From the cinema to the home to your earbuds, spatial audio has made immersive 360-degree sound accessible to almost everybody, in almost any environment. And now that includes live performances.
David Byrne and Fatboy Slim’s Here Lies Love, a biographical musical about Filipino politician Imelda Marcos, opened on Broadway and features a form of spatial audio designed to follow the actors as they move around on a massive stage. That area is also filled with audience members, and the show is as much a three-ring circus as it is a Broadway show. I was on the floor for one of the final previews of this startling production, and it gave me an idea of how this audio technology could translate to your home.
Spatial but in real time
Immersive technology is in vogue right now, from the promise of AR and VR to physical experiences such as Meow Wolf. When it comes to Here Lies Love, what makes this production immersive is literally something you can’t see: the sound design. This musical seamlessly uses spatial audio to help envelop you in its world.
Whether it’s Netflix and Amazon Prime Video or Apple Music and Tidal, streaming has brought spatial audio to the masses. It’s portable and convenient, but it involves a fair bit of effort to get to our ears. In terms of movies, Dolby Atmos mixes are performed on a sound stage for use in a cinema and at home, while spatial music involves painstaking remixes of existing albums. But how does this translate to a live performance on stage?
French company L-Acoustics specializes in live sound, and its technology has been used in stage productions for artists such as Adele and Bon Iver, as well as in the studio. The company’s take on spatial audio, the free-to-download L-ISA tool, enables users to move audio objects around a sound field in real-time. In the case of Here Lies Love, the production’s engineers said they “lost count at 150” voices, using a combination of live surround mixing and automation.
The production features two different mixes performed simultaneously, one for the floor and the other for the seated, mezzanine area, sound designer Cody Spencer said. The control room is downstairs from the theater, so the engineers had to rely on dozens of video cameras to track where the actors were in real time.
The software is inter-compatible with the default standard Dolby Atmos, L-Acoustics said, which means it could be translatable to the home. Though the original 2010 recording of the album featured female artists such as Sia and Tori Amos, there was also a cast recording of the 2016 off Broadway production. There’s an opportunity to record the new cast for streaming on Apple Music, for example, using L-ISA, Spencer said.
“We have talked about it and Atmos is a kind of very big thing. But in theory, hopefully, maybe (remixers) can look at what we’re doing and kind of mimic it in the 360 environment that is Atmos.”
Here Lies Love
In the ’80s, the term “Imeldific” was coined to mean something that was gaudy and excessive, so you could guess that the stage production was going to be bombastic. If all you know about Imelda Marcos is that she owned a lot of shoes, it isn’t really about that at all. The show is colorful, often loud, but surprisingly tender in its portrayal of Marcos, from living in a small village to her rise to power and then eventual exile.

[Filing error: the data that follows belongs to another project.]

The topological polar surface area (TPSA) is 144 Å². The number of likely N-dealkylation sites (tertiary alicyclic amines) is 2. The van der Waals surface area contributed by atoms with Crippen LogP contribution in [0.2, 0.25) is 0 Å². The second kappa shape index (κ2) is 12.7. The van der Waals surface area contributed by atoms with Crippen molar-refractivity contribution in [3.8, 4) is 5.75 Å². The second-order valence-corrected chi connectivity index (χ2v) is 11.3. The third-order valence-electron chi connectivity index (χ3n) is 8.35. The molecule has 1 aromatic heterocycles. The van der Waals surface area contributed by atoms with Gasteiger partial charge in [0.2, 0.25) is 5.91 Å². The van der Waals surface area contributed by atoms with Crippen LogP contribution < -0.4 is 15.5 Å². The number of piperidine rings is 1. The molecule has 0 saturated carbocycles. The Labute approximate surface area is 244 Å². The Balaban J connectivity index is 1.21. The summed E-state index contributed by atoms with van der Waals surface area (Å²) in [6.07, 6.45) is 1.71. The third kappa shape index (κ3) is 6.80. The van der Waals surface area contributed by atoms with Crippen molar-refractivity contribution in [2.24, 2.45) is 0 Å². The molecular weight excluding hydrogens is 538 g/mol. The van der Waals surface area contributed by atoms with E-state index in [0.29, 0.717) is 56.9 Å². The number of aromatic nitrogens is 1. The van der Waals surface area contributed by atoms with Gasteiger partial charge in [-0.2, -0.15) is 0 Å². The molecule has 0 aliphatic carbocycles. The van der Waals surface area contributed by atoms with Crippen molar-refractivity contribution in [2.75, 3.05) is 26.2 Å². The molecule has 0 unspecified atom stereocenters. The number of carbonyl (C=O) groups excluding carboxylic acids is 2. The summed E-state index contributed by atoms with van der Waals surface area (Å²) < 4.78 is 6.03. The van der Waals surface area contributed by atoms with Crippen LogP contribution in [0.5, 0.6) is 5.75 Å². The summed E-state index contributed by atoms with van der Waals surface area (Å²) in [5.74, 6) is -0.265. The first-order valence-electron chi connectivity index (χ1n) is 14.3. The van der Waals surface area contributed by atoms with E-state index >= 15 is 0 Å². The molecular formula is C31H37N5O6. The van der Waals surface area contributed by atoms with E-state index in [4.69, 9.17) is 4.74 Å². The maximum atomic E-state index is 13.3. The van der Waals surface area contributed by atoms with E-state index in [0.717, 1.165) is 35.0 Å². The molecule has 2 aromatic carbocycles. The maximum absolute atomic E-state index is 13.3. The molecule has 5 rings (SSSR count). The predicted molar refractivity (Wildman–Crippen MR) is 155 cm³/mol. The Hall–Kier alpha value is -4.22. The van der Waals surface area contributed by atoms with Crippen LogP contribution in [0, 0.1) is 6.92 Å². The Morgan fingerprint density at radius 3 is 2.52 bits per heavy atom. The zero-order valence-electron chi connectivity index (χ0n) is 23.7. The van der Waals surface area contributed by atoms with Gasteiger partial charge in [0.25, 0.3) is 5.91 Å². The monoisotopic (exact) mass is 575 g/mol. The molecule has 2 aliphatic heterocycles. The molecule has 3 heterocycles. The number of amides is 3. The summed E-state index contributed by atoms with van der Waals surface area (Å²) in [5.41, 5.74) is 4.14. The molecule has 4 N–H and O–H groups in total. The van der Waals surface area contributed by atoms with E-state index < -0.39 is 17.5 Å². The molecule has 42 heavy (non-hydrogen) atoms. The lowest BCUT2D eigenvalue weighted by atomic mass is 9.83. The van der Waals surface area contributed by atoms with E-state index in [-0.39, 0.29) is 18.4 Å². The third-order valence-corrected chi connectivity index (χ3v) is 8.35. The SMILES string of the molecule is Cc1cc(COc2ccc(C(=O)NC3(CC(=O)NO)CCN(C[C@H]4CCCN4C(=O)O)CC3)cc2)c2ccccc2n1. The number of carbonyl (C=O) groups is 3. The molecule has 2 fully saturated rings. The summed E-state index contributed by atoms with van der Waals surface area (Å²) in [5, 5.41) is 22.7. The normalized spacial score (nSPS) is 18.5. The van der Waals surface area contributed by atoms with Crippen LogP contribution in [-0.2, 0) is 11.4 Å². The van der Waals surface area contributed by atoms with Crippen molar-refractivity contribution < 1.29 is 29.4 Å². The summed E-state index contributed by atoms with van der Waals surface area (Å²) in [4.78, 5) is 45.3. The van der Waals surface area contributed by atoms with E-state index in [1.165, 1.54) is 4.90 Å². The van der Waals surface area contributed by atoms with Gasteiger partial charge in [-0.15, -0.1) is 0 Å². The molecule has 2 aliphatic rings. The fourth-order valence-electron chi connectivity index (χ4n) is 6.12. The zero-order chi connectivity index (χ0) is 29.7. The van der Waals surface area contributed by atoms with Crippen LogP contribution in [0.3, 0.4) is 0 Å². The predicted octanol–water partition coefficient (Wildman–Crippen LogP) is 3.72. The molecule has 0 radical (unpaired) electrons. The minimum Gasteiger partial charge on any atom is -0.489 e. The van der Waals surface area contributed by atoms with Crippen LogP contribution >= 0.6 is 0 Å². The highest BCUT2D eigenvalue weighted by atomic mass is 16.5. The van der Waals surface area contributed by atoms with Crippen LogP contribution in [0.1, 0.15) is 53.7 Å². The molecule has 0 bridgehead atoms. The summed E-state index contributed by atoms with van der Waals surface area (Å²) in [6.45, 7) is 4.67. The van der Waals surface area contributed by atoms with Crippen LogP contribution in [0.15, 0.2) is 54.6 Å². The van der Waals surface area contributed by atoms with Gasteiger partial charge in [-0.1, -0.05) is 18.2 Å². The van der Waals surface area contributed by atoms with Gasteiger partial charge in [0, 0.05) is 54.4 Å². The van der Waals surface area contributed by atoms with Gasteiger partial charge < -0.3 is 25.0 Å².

The production features an all-Filipino cast and doesn’t shy away from Marcos’ bad side — mostly by juxtaposing her wealth with the poverty of her country. For instance, the show highlights her building of the elaborate Manila Film Center and the fate of the workers who died during its construction.
The idea of immersive theater gives me the heebie-jeebies — having to be a character and talking to actors — but Here Lies Love was a lot less than that. I did have a couple of people with video cameras zoom by me, and a political candidate extended his hand for a handshake, but mostly I was there to dance. The dance floor itself featured a series of modular walkways that let the actors move between the front and the back of the space, and these changed for each song. Airlinelike “ramp agents” with pink glow sticks directed us around as stagehands altered the floor plans.
Before the musical opened, the producers were criticized for the lack of live musicians. But when you consider the complexity of the show, its basis as a collaboration with an electronic musician, and the audio tracking features, it isn’t hard to understand. As a result of the negotiations, however, the show now includes live elements, and this mostly consisted of percussionists who moved through the crowd.
The dance floor audience, which also included creator David Byrne toward the end, also had another function — it was designed to simulate different types of crowds throughout the show: patrons at a Filipino club, onlookers at political rallies, dancers at NYC’s own Studio 54 and even protesters.
Because experiencing the audio system was one of the main reasons I attended, I paid special attention to it. The overhead audio was able to track the actors in a way that became seamless. I tried to “catch them out,” but almost every time, the actors were where the speakers told me they were.
A friend in the upper level said they couldn’t hear the audio move in the same way that we on the floor did, but instead watched the audience members turn their heads as a clue to where the actors were.
Overall, the songs were strong, and the show was fast-moving. Some parts were literally shocking, and in all, it was an exceedingly enjoyable time. If you’re going to see the show and don’t mind both standing and being jostled around for 90 minutes, then definitely get tickets for the “dance floor.”
Ty Pendlebury attended Here Lies Love as a guest of L-Acoustics